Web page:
George Washington and his Continental Army braving the frigid winter at Valley Forge forms an iconic image in the popular history of the American Revolution. Such winter camps were also a critical factor in waging and winning the War of Independence. Exploring the inner workings of the Continental Army through the prism of its encampments, Surviving the Winters shows how camp construction and administration played a crucial role in American strategy during the Revolutionary War.
Washington’s troops spent only a few days a year in combat. The rest of the time, especially in the winter months, they were engaged in a different sort of battle—against the elements, unfriendly terrain, disease and hunger. Victory in that more sustained struggle depended on a mastery of camp construction, logistics, and health and hygiene—the components that author Steven Elliott considers in his environmental, administrative and operational investigation of the winter encampments at Middlebrook, Morristown, West Point, New Windsor and Valley Forge. Beyond the encampments’ basic function of sheltering soldiers, his study reveals their importance as a key component of Washington’s Fabian strategy: stationed on secure, mountainous terrain close to New York, the camps allowed the Continental Army’s commander-in-chief to monitor the enemy but avoid direct engagement, thus neutralizing a numerically superior opponent while husbanding his own strength. Surviving the Winters demonstrates that these winter encampments stand alongside more famous battlefields as sites where American independence was won.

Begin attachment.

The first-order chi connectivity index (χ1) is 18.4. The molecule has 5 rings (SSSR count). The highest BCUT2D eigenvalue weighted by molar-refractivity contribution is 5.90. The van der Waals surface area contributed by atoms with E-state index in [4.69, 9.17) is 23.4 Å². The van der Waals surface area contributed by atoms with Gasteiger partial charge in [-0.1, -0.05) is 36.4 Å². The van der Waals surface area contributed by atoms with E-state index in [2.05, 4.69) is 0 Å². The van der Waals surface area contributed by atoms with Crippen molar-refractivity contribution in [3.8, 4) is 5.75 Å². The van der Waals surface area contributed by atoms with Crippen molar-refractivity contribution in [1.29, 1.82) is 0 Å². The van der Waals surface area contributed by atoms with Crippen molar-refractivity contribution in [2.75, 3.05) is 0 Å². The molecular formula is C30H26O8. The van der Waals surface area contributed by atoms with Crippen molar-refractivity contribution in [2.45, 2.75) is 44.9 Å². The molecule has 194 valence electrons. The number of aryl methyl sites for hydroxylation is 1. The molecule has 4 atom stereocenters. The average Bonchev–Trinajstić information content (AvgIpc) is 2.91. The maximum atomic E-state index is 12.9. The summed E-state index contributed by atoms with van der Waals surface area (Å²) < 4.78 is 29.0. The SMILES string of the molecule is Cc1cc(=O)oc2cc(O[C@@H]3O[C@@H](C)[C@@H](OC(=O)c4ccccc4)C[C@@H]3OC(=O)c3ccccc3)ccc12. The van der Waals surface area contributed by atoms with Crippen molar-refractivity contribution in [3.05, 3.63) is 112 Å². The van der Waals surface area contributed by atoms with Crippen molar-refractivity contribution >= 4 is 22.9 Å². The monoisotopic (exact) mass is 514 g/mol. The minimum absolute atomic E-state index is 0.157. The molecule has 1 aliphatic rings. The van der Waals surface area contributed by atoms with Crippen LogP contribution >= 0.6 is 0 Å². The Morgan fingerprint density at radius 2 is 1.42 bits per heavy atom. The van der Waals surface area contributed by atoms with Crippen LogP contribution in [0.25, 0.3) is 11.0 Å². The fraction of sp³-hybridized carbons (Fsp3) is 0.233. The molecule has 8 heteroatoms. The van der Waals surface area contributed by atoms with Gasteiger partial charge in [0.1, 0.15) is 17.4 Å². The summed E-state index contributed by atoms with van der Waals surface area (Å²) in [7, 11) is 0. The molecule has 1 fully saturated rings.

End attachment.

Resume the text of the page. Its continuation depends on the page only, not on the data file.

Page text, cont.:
About the Speaker
Steven Elliott is a unit historian for the United States Army Center of Military History and teaches courses on national, local and military history at Rutgers University-Newark. Elliott holds a Ph.D. in history from Temple University. As a Society of the Cincinnati Scholars’ Grant recipient in 2017, he used our library collections to study how the Continental Army developed new methods of sheltering soldiers during the Revolutionary War, with a focus on winter encampments. Elliott’s research has also been recognized by awards and fellowships from the David Library of the American Revolution, The Fred W. Smith Library at Mount Vernon, the North Jersey Heritage Trail and the New Jersey Historical Commission. Surviving the Winters is his first book.